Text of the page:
My son was recently prescribed a course of antibiotics for a throat infection. The doctor suggested penicillin, but my wife and two of her relatives are allergic to it, so I asked if he could be given something else, in case he was allergic, too. The doctor was rather dismissive of the idea that penicillin allergy runs in families. Does it?
Dr Fred Kavalier answers your health question:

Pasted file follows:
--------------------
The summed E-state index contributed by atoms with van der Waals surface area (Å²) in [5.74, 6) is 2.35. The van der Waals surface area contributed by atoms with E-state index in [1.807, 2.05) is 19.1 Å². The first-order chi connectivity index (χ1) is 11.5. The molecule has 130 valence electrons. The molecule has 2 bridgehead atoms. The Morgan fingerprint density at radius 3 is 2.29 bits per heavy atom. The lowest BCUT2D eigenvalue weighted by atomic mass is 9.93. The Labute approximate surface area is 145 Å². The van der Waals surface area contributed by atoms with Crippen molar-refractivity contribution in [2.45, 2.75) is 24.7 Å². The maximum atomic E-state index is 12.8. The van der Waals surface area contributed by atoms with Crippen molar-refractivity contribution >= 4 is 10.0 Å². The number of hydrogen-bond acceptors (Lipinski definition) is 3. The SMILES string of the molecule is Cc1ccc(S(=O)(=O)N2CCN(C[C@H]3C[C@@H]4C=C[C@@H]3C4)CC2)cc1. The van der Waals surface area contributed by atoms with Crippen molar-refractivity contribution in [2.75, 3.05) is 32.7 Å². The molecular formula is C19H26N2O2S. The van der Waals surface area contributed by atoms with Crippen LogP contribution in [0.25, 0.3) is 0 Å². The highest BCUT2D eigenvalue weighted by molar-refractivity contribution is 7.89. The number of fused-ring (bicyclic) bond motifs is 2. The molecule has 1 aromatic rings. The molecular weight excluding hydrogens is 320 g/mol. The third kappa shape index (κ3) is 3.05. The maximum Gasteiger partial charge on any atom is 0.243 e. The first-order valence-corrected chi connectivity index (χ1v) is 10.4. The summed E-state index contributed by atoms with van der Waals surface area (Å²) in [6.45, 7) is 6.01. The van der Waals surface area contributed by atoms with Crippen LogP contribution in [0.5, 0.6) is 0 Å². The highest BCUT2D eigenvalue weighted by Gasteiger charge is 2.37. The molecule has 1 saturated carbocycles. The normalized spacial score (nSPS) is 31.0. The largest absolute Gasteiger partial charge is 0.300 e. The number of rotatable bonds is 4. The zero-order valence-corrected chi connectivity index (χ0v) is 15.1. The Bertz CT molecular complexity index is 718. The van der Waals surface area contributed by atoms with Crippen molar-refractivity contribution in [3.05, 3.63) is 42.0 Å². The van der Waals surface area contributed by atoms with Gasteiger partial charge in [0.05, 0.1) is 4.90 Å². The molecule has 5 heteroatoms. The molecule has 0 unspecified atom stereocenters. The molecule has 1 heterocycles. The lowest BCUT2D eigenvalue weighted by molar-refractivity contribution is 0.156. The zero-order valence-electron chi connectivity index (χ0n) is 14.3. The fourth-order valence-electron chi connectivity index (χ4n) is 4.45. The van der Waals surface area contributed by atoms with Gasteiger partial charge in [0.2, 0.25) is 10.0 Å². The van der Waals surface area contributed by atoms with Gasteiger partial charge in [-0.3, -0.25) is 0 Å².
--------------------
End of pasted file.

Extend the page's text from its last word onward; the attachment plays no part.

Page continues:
Penicillin allergies can be unpleasant, occasionally serious, and, very rarely, fatal. The symptoms range from mild rashes to severe, life-threatening anaphylactic reactions. Even if someone has taken penicillin in the past, there is no guarantee that they will not become allergic to penicillin with a subsequent dose. But most people who think they are allergic to penicillin are not allergic to it. Research studies have shown that only about one in 10 people who claim to be penicillin allergic are correct. One reason for this is that, if someone taking penicillin develops a rash, they are often told to stop the medicine and consider themselves allergic to it, but the rash is more likely to have been caused by the illness than the penicillin. Penicillin allergy does not run in families, so if someone has a relative who is allergic to it, there is no reason to think that they will also be allergic to it.
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